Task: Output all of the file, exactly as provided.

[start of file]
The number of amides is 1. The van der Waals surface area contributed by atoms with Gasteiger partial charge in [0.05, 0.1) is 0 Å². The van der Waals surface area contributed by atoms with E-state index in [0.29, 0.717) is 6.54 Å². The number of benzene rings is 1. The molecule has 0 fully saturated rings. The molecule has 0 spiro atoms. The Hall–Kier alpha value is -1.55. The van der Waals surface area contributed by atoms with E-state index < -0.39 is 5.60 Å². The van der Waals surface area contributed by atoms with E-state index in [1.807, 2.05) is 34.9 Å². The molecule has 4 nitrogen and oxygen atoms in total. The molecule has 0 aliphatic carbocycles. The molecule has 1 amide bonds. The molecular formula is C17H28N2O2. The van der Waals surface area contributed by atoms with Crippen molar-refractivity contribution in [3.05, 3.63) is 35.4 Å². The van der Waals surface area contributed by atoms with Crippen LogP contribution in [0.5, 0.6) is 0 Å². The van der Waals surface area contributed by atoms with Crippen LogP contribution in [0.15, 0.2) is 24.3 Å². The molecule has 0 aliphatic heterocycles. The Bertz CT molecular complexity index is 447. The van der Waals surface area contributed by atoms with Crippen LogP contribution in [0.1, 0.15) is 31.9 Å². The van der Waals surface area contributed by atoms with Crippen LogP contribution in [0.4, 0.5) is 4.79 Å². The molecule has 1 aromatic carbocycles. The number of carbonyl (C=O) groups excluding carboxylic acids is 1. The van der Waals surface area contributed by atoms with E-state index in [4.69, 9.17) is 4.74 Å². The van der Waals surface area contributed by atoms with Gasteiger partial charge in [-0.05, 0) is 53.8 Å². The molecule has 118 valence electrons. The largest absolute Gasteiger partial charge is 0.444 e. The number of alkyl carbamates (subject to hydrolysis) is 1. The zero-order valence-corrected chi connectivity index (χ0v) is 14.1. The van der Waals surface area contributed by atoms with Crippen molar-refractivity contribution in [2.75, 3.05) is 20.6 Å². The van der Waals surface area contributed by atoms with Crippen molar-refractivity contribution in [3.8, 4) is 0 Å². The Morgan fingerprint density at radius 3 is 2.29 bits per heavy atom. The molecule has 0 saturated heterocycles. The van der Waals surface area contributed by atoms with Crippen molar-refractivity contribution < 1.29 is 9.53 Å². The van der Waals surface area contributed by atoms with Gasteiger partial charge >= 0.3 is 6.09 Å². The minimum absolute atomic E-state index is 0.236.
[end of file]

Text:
The number of amides is 1. The van der Waals surface area contributed by atoms with Gasteiger partial charge in [0.05, 0.1) is 0 Å². The van der Waals surface area contributed by atoms with E-state index in [0.29, 0.717) is 6.54 Å². The number of benzene rings is 1. The molecule has 0 fully saturated rings. The molecule has 0 spiro atoms. The Hall–Kier alpha value is -1.55. The van der Waals surface area contributed by atoms with E-state index < -0.39 is 5.60 Å². The van der Waals surface area contributed by atoms with E-state index in [1.807, 2.05) is 34.9 Å². The molecule has 4 nitrogen and oxygen atoms in total. The molecule has 0 aliphatic carbocycles. The molecule has 1 amide bonds. The molecular formula is C17H28N2O2. The van der Waals surface area contributed by atoms with Crippen molar-refractivity contribution in [3.05, 3.63) is 35.4 Å². The van der Waals surface area contributed by atoms with Crippen LogP contribution in [0.5, 0.6) is 0 Å². The van der Waals surface area contributed by atoms with Crippen LogP contribution in [0.15, 0.2) is 24.3 Å². The molecule has 0 aliphatic heterocycles. The Bertz CT molecular complexity index is 447. The van der Waals surface area contributed by atoms with Crippen LogP contribution in [0.1, 0.15) is 31.9 Å². The van der Waals surface area contributed by atoms with Crippen LogP contribution in [0.4, 0.5) is 4.79 Å². The molecule has 1 aromatic carbocycles. The number of carbonyl (C=O) groups excluding carboxylic acids is 1. The van der Waals surface area contributed by atoms with E-state index in [4.69, 9.17) is 4.74 Å². The van der Waals surface area contributed by atoms with Gasteiger partial charge in [-0.05, 0) is 53.8 Å². The molecule has 118 valence electrons. The largest absolute Gasteiger partial charge is 0.444 e. The number of alkyl carbamates (subject to hydrolysis) is 1. The zero-order valence-corrected chi connectivity index (χ0v) is 14.1. The van der Waals surface area contributed by atoms with Crippen molar-refractivity contribution in [2.75, 3.05) is 20.6 Å². The van der Waals surface area contributed by atoms with Crippen molar-refractivity contribution in [3.8, 4) is 0 Å². The Morgan fingerprint density at radius 3 is 2.29 bits per heavy atom. The molecule has 0 saturated heterocycles. The van der Waals surface area contributed by atoms with Crippen molar-refractivity contribution < 1.29 is 9.53 Å². The van der Waals surface area contributed by atoms with Gasteiger partial charge >= 0.3 is 6.09 Å². The minimum absolute atomic E-state index is 0.236.